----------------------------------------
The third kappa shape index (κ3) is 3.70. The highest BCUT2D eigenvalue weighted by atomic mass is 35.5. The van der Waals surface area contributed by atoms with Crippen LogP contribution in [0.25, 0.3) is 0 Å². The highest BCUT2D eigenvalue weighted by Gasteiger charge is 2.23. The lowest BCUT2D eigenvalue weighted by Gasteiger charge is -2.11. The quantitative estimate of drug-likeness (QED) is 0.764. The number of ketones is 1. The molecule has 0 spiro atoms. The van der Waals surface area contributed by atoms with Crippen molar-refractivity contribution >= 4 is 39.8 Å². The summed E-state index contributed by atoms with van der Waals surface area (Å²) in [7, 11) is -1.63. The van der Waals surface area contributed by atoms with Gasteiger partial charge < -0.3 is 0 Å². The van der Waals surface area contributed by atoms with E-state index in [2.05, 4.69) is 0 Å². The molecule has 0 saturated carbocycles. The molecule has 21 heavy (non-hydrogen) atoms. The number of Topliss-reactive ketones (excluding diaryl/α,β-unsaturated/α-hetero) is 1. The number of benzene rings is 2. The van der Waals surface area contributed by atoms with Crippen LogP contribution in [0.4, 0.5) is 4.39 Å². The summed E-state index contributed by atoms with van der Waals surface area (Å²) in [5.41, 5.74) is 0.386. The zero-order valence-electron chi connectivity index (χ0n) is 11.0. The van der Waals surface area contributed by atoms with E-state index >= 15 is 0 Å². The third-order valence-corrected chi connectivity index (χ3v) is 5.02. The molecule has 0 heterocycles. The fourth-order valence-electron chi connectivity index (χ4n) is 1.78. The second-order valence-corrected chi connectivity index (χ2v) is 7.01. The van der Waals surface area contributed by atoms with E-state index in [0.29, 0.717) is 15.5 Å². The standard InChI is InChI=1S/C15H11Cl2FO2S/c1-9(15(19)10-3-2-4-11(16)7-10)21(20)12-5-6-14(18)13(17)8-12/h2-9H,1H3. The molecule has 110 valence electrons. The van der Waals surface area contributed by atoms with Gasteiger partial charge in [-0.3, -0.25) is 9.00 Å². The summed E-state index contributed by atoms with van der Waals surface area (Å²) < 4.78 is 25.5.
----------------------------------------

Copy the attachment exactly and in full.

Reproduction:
The third kappa shape index (κ3) is 3.70. The highest BCUT2D eigenvalue weighted by atomic mass is 35.5. The van der Waals surface area contributed by atoms with Crippen LogP contribution in [0.25, 0.3) is 0 Å². The highest BCUT2D eigenvalue weighted by Gasteiger charge is 2.23. The lowest BCUT2D eigenvalue weighted by Gasteiger charge is -2.11. The quantitative estimate of drug-likeness (QED) is 0.764. The number of ketones is 1. The molecule has 0 spiro atoms. The van der Waals surface area contributed by atoms with Crippen molar-refractivity contribution >= 4 is 39.8 Å². The summed E-state index contributed by atoms with van der Waals surface area (Å²) in [7, 11) is -1.63. The van der Waals surface area contributed by atoms with Gasteiger partial charge < -0.3 is 0 Å². The van der Waals surface area contributed by atoms with E-state index in [2.05, 4.69) is 0 Å². The molecule has 0 saturated carbocycles. The molecule has 21 heavy (non-hydrogen) atoms. The number of Topliss-reactive ketones (excluding diaryl/α,β-unsaturated/α-hetero) is 1. The number of benzene rings is 2. The van der Waals surface area contributed by atoms with Crippen LogP contribution in [0.4, 0.5) is 4.39 Å². The summed E-state index contributed by atoms with van der Waals surface area (Å²) in [5.41, 5.74) is 0.386. The zero-order valence-electron chi connectivity index (χ0n) is 11.0. The van der Waals surface area contributed by atoms with E-state index >= 15 is 0 Å². The third-order valence-corrected chi connectivity index (χ3v) is 5.02. The molecule has 0 heterocycles. The fourth-order valence-electron chi connectivity index (χ4n) is 1.78. The second-order valence-corrected chi connectivity index (χ2v) is 7.01. The van der Waals surface area contributed by atoms with E-state index in [0.29, 0.717) is 15.5 Å². The standard InChI is InChI=1S/C15H11Cl2FO2S/c1-9(15(19)10-3-2-4-11(16)7-10)21(20)12-5-6-14(18)13(17)8-12/h2-9H,1H3. The molecule has 110 valence electrons. The van der Waals surface area contributed by atoms with Gasteiger partial charge in [-0.3, -0.25) is 9.00 Å². The summed E-state index contributed by atoms with van der Waals surface area (Å²) < 4.78 is 25.5.